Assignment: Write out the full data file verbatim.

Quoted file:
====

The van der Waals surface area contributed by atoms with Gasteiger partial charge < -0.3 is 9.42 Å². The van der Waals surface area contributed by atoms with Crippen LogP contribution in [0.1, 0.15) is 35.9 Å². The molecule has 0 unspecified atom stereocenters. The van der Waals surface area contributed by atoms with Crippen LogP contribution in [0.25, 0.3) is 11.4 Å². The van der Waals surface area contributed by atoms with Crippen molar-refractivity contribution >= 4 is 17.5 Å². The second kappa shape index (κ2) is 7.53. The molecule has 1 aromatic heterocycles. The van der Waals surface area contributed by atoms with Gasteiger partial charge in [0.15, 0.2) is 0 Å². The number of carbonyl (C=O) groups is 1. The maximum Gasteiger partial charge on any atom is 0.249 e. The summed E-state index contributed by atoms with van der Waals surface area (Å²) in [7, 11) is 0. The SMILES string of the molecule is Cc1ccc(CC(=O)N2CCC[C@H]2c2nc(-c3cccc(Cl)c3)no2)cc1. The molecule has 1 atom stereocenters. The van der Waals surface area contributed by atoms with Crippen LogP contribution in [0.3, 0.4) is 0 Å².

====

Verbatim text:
The van der Waals surface area contributed by atoms with Gasteiger partial charge < -0.3 is 9.42 Å². The van der Waals surface area contributed by atoms with Crippen LogP contribution in [0.1, 0.15) is 35.9 Å². The molecule has 0 unspecified atom stereocenters. The van der Waals surface area contributed by atoms with Crippen LogP contribution in [0.25, 0.3) is 11.4 Å². The van der Waals surface area contributed by atoms with Crippen molar-refractivity contribution >= 4 is 17.5 Å². The second kappa shape index (κ2) is 7.53. The molecule has 1 aromatic heterocycles. The van der Waals surface area contributed by atoms with Gasteiger partial charge in [0.15, 0.2) is 0 Å². The number of carbonyl (C=O) groups is 1. The maximum Gasteiger partial charge on any atom is 0.249 e. The summed E-state index contributed by atoms with van der Waals surface area (Å²) in [7, 11) is 0. The SMILES string of the molecule is Cc1ccc(CC(=O)N2CCC[C@H]2c2nc(-c3cccc(Cl)c3)no2)cc1. The molecule has 1 atom stereocenters. The van der Waals surface area contributed by atoms with Crippen LogP contribution in [0.3, 0.4) is 0 Å².